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Mother of a President

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Elizabeth Hutchinson Jackson lived close to the Camden-Salisbury Road in the Waxhaws during the Revolutionary War. Because of her home’s proximity to this busy trek, she met many who traveled to and from Charles Town. News from the war, as well as participation in it, became a routine way of life. Rather than focusing on the seasonal farming of their livelihood, hostilities assaulted their tranquility.

Fighting and battles became the new normal, as the British moved troops to control the colony of Carolina. Men, women, and children all did their part and bore the scars.

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Her brother-in-law fought and survived the Battle of Sullivan’s Island. In May, 1780, she nursed the wounded and dying from the Battle of Waxhaws where Banastre Tarleton earned his name Bloody Ban. Her oldest son Hugh, at age sixteen, died at the Battle of Stono Ferry. She relentlessly sought and gained the release of her two younger sons, Robert and Andy, from the British Camden prison. Robert then died from the small pox he caught at the jail. She continued to play a heroine’s role in this war when she left to nurse her nephews on one of the British prison ships in Charles Town’s harbor, and she was buried in an unknown grave after contracting disease from the prisoners.

Setting an example of fortitude and bravery for her family and community, Elizabeth never wavered in making both arduous and costly decisions. Whether it was to board a ship in Ireland with her husband, as well as an infant and two-year-old, to travel to an unknown world or to intentionally travel to a plague-ridden, sea-water jail, this heroine met her life challenges.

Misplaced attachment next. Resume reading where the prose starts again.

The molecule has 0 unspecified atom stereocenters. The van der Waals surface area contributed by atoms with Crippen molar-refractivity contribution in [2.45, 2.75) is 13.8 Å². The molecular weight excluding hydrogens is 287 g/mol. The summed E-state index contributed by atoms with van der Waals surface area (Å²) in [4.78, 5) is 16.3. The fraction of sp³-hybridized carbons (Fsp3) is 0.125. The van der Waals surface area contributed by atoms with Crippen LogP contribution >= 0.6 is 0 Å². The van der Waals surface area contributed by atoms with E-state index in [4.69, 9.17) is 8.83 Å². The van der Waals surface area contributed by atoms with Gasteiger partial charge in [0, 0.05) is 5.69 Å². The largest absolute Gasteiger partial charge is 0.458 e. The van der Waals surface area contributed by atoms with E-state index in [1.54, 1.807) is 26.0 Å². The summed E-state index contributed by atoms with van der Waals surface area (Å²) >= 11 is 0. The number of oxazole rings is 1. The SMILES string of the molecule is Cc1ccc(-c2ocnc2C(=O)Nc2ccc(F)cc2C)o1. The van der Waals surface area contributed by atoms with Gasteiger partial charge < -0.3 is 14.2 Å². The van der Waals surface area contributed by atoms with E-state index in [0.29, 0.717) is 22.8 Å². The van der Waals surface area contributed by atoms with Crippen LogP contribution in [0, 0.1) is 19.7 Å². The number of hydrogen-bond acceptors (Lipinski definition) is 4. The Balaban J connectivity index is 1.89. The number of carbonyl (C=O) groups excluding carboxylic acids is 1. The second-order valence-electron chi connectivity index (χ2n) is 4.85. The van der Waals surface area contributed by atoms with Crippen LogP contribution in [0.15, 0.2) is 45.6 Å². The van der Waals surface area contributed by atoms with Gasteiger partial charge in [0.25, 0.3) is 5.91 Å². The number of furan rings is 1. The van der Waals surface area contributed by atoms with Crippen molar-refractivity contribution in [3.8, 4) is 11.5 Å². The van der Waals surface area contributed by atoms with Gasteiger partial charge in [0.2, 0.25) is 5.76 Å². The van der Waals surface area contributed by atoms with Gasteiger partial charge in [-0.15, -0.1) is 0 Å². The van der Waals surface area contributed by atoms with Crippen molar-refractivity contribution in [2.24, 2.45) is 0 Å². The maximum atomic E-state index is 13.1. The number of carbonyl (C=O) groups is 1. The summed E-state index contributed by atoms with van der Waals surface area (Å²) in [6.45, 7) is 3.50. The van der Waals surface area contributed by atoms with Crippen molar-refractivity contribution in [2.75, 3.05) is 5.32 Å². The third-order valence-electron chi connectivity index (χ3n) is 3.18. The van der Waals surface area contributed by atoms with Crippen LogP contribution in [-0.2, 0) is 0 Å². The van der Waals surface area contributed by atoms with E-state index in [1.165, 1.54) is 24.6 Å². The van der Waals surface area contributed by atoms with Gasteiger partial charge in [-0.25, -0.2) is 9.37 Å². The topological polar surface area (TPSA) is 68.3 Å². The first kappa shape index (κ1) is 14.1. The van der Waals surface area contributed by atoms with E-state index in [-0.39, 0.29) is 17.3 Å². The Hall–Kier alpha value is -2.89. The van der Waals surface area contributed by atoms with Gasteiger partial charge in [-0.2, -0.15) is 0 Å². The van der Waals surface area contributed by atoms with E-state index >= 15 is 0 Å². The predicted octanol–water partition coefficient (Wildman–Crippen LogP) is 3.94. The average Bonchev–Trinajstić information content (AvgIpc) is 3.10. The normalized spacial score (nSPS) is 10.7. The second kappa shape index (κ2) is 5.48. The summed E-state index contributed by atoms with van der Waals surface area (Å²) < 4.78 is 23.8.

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Elizabeth’s life story will confront you.  As you read about her demanding life in colonial and Revolutionary War South Carolina, I think Elizabeth’s life will captivate you, as she did me. She was one of many ordinary women who lived extraordinary lives.  A story-teller and staunch Scotch-Irish Presbyterian, she lovingly took care of her family. Sharing hospitality to both friends and strangers was not a chore, and her home was one of welcome.

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I recommend reading Elizabeth Hutchinson Jackson’s fictionalized biography. There are more details about the Revolutionary War in South Carolina than in my other two. This character-driven book shares the every- day life of a woman who defends her hearth and home in the cause of freedom and liberty.

 "This is a biography on Elizabeth Hutchinson Jackson, the mother of President Andrew Jackson. This Scots-Irish Presbyterian woman who was a devout Patriot. She believed in the importance of education and made sure her sons received the available opportunities to learn at the church school in the Waxhaws. Sticking by family and friends was an honor and not a responsibility to her, as she struggled to survive in the Waxhaws of South Carolina during the Revolutionary War." ~ goodreads.com

John Adams said, “Let us dare to read, think, speak and write.”

Elizabeth’s life so dared me.

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Colonial Charleston Taverns

A century or so leading up to the Revolution, colonial taverns and inns were an essential part of the community. Horses needed frequent rests, and travel by coach and horseback were far from comfortable. In Massachusetts on the roads leading to Boston, taverns and inns were spaced about every eight miles, which worked out to a reasonable journey in the winter cold before a person needed to warm up, inside and out.

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In the cities and some rural areas, taverns were much more plentiful. The difference between a colonial era tavern and an inn is that the inn offered accommodation, the tavern only food and drink. In the earliest days of the colonies, the term was Ordinary, which stuck around longer in the south. By the end of the 17th century, the word tavern was displacing ordinary along the eastern seaboard.